We have an ADT alarm system , the other night I heard a neibor saying he could disarm our alarm system .. he tried telling someone ells how to do it .. said it was the 3rd cable to the right or the internet , and tv cable. is this true? .. and , would he have to have access to the basement to do so? .. also .. if disconnected will it set off the alarm. we are scared now that he will enter our home.

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    Yep, though ADT will likely detect the disconnect and take action. blog.frontpointsecurity.com/…
    – isherwood
    Mar 8, 2016 at 20:26
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    ADT will sell you a cellular backup connection if you worry about someone cutting your voice or internet connection. You should make sure your system also has an adequate battery backup system to prevent disabling of the system by cutting power.
    – Johnny
    Mar 8, 2016 at 21:50

3 Answers 3


When an alarm trips, it can send out one or more of three types of alerts:

  • local - an audible alarm rings at the property
  • direct police connection - when the alarm rings, it goes off in the police station itself (rare)
  • central station - an alarm goes to the alarm monitoring company, which then alerts the police in certain circumstances (such as no one answers or fails to give a password following a callback to the house).

Some alarm setups are local only, some remote (police or central station) only, and some are both.

Two things control whether the alarm will go out:

  • is there power?
  • is there a connection to the monitor (if any)

Almost all serious alarms have battery backup to ensure that, even if the power is cut, the basic alarm system is still functional. If there is no battery backup, cutting power lines will nullify the alarm.

Local: Assuming power, AC or battery, a local alarm will ring upon intrusion, regardless of whether cables are cut.

Remote: Connections to police or central stations are most often handled through conventional telephone lines. These may be landline connections or cable/internet connections (if phone service is via the cable system or other internet provider).

Even if power is cut, landline telephone service is often still active, since landlines have their own power feed. But if the telephone line is cut, the signal cannot go out.

Cable/internet phone, on the other hand, relies on modems that need AC power. If power is cut, cable phone does not work. If the cable line is cut, this would also prevent a signal going out.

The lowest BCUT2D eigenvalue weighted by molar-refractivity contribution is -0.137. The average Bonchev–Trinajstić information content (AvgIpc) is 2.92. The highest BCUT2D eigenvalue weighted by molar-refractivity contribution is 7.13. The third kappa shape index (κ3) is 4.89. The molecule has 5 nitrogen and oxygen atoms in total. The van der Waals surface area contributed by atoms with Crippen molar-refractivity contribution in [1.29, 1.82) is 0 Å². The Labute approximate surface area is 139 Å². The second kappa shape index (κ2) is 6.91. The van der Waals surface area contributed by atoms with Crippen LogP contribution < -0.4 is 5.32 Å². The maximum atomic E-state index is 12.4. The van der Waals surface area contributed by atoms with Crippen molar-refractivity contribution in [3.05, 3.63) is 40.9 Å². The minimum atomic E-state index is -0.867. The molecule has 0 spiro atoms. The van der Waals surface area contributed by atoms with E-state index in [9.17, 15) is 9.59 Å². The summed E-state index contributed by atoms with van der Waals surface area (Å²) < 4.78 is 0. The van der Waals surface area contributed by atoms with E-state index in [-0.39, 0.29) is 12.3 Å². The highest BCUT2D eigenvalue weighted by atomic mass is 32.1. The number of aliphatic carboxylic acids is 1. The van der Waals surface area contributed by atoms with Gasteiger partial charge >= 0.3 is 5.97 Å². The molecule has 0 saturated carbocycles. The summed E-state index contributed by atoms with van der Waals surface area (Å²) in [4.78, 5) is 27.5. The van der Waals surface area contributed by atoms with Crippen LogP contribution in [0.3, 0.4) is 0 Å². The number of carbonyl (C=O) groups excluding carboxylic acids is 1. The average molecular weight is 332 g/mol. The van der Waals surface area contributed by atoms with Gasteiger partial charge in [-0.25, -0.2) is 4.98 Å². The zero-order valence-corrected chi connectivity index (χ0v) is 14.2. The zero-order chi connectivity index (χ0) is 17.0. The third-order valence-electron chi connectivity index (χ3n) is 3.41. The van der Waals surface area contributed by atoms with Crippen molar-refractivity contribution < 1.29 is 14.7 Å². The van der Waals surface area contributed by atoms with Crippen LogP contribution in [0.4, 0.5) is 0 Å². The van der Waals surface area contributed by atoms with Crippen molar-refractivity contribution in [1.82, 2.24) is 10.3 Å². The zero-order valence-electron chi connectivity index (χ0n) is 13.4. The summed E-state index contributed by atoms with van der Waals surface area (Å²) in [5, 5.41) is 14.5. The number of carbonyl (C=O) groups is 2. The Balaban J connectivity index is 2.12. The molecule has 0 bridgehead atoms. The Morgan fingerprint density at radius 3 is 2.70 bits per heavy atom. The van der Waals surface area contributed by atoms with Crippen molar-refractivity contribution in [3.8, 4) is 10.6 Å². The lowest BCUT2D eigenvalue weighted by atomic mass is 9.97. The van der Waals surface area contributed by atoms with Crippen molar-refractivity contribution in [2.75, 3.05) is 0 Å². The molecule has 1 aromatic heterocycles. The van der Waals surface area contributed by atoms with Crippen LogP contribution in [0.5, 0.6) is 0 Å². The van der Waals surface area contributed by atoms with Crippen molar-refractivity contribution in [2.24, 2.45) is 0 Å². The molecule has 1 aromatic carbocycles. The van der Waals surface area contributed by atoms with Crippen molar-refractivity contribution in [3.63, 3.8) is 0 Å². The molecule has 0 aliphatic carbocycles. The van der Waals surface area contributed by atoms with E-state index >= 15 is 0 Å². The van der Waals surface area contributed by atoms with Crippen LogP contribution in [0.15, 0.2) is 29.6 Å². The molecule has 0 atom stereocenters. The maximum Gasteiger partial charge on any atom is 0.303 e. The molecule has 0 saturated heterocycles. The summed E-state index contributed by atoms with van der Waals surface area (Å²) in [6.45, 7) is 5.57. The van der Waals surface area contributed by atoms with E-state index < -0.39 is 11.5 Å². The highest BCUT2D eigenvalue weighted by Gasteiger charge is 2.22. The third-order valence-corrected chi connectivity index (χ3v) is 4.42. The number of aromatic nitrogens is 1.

Cellular remote: Some alarm systems offer a cellular connection. This is like having a dedicated cellphone built into the alarm system. These systems function even if the landline or cable line is cut. They will continue to function even if the AC power is cut (assuming a battery backup, which would be standard on a cellular type setup).

Whether your system would survive a wire attack depends on the type of system you have. Only a cellular based system with a battery backup can withstand all attacks on the wires that feed a property. But many systems will detect a disruption of power or telephone connection, make a call to the owner to see if there is a problem, and alert authorities of the monitor does not get satisfactory assurances. The level of security is a function of how much you are willing to pay and how concerned you are about various levels of risk, and the particular protocols of the alarm monitoring service.

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    Internet connection equipment (media converters, cable modems, etc.) tend to draw very little power, making them great candidates for being put on a small dedicated UPS. This is especially but not exclusively useful if you also have VoIP instead of a regular dedicated landline, and as a bonus can provide lightning protection for the sensitive equipment. I guess you could call this an extension to the "battery backup" discussion.
    – user
    Oct 24, 2016 at 14:44

As others have said, unexplained disconnection of a modern monitored alarm system may be treated as suspicious by the monitoring service, unless an entire neighborhood goes black and they can confirm a wiring problem. (Or may not. Ask your provider.)

If you want a more positive signal, cellular backup is indeed an option. Indeed, there are now systems available which have only cellular connections, and some which can be set up to let you monitor the system from your own phones/tablets if you prefer to DIY rather than contracting it out.


Lots of good answers already but I will add that some installations will include a trap that looks like a phone line but isn't. If it is cut, a silent alarm is triggered via either the real POTS line or a cellular connection.

The ordering of the wiring on the outside of the house is meaningless but it is easy to identify coaxial cables (cable TV/internet) vs the typical 2-pair cable used in most residential settings for phone/DSL.

You can protect these cables with metallic conduit which will make tampering much more difficult. Typically the telco network interface devices (box on the exterior of your house) will be locked as well.

Cameras on this area of your house is another good deterrent.

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